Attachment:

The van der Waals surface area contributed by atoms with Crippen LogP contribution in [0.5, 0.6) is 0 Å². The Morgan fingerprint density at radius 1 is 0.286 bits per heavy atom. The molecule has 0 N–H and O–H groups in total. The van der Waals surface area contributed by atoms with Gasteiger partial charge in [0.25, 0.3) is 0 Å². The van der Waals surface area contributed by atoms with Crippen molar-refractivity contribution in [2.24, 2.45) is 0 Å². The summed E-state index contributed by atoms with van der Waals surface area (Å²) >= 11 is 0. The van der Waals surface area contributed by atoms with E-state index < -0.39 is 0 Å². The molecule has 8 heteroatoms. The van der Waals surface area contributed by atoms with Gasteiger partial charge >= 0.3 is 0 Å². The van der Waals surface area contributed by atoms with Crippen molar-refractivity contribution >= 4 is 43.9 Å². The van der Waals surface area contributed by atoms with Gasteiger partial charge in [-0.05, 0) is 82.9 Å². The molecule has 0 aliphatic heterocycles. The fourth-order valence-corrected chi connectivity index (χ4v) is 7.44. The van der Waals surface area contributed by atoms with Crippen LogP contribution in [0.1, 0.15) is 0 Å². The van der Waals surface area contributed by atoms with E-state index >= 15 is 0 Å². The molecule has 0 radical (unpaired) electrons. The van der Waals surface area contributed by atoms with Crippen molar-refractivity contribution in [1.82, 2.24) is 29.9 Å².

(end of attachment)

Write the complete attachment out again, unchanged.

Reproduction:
The van der Waals surface area contributed by atoms with Crippen LogP contribution in [0.5, 0.6) is 0 Å². The Morgan fingerprint density at radius 1 is 0.286 bits per heavy atom. The molecule has 0 N–H and O–H groups in total. The van der Waals surface area contributed by atoms with Gasteiger partial charge in [0.25, 0.3) is 0 Å². The van der Waals surface area contributed by atoms with Crippen molar-refractivity contribution in [2.24, 2.45) is 0 Å². The summed E-state index contributed by atoms with van der Waals surface area (Å²) >= 11 is 0. The van der Waals surface area contributed by atoms with E-state index < -0.39 is 0 Å². The molecule has 8 heteroatoms. The van der Waals surface area contributed by atoms with Gasteiger partial charge >= 0.3 is 0 Å². The van der Waals surface area contributed by atoms with Crippen molar-refractivity contribution >= 4 is 43.9 Å². The van der Waals surface area contributed by atoms with Gasteiger partial charge in [-0.05, 0) is 82.9 Å². The molecule has 0 aliphatic heterocycles. The fourth-order valence-corrected chi connectivity index (χ4v) is 7.44. The van der Waals surface area contributed by atoms with Crippen LogP contribution in [0.1, 0.15) is 0 Å². The van der Waals surface area contributed by atoms with E-state index >= 15 is 0 Å². The molecule has 0 radical (unpaired) electrons. The van der Waals surface area contributed by atoms with Crippen molar-refractivity contribution in [1.82, 2.24) is 29.9 Å².